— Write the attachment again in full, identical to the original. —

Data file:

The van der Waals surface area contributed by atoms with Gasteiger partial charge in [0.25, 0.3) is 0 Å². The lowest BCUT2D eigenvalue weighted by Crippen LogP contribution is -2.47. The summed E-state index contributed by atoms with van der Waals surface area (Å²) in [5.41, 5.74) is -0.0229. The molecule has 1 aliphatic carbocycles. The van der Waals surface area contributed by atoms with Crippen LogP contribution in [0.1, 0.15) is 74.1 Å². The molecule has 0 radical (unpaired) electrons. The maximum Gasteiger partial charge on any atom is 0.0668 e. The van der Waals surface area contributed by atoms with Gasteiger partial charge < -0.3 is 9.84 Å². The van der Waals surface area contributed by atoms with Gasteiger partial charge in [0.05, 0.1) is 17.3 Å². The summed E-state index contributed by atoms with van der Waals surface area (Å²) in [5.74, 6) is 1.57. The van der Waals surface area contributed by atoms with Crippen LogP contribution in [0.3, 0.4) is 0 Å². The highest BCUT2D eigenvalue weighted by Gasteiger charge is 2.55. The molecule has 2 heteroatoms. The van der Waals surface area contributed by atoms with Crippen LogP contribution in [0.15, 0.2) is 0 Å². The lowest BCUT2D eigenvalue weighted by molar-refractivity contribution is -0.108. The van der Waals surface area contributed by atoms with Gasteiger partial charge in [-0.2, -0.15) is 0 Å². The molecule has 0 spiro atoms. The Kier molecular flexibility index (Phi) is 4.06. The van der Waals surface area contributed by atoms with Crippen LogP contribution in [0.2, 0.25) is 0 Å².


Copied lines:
The van der Waals surface area contributed by atoms with Gasteiger partial charge in [0.25, 0.3) is 0 Å². The lowest BCUT2D eigenvalue weighted by Crippen LogP contribution is -2.47. The summed E-state index contributed by atoms with van der Waals surface area (Å²) in [5.41, 5.74) is -0.0229. The molecule has 1 aliphatic carbocycles. The van der Waals surface area contributed by atoms with Crippen LogP contribution in [0.1, 0.15) is 74.1 Å². The molecule has 0 radical (unpaired) electrons. The maximum Gasteiger partial charge on any atom is 0.0668 e. The van der Waals surface area contributed by atoms with Gasteiger partial charge < -0.3 is 9.84 Å². The van der Waals surface area contributed by atoms with Gasteiger partial charge in [0.05, 0.1) is 17.3 Å². The summed E-state index contributed by atoms with van der Waals surface area (Å²) in [5.74, 6) is 1.57. The van der Waals surface area contributed by atoms with Crippen LogP contribution in [0.3, 0.4) is 0 Å². The highest BCUT2D eigenvalue weighted by Gasteiger charge is 2.55. The molecule has 2 heteroatoms. The van der Waals surface area contributed by atoms with Crippen LogP contribution in [0.15, 0.2) is 0 Å². The lowest BCUT2D eigenvalue weighted by molar-refractivity contribution is -0.108. The van der Waals surface area contributed by atoms with Gasteiger partial charge in [-0.2, -0.15) is 0 Å². The molecule has 0 spiro atoms. The Kier molecular flexibility index (Phi) is 4.06. The van der Waals surface area contributed by atoms with Crippen LogP contribution in [0.2, 0.25) is 0 Å².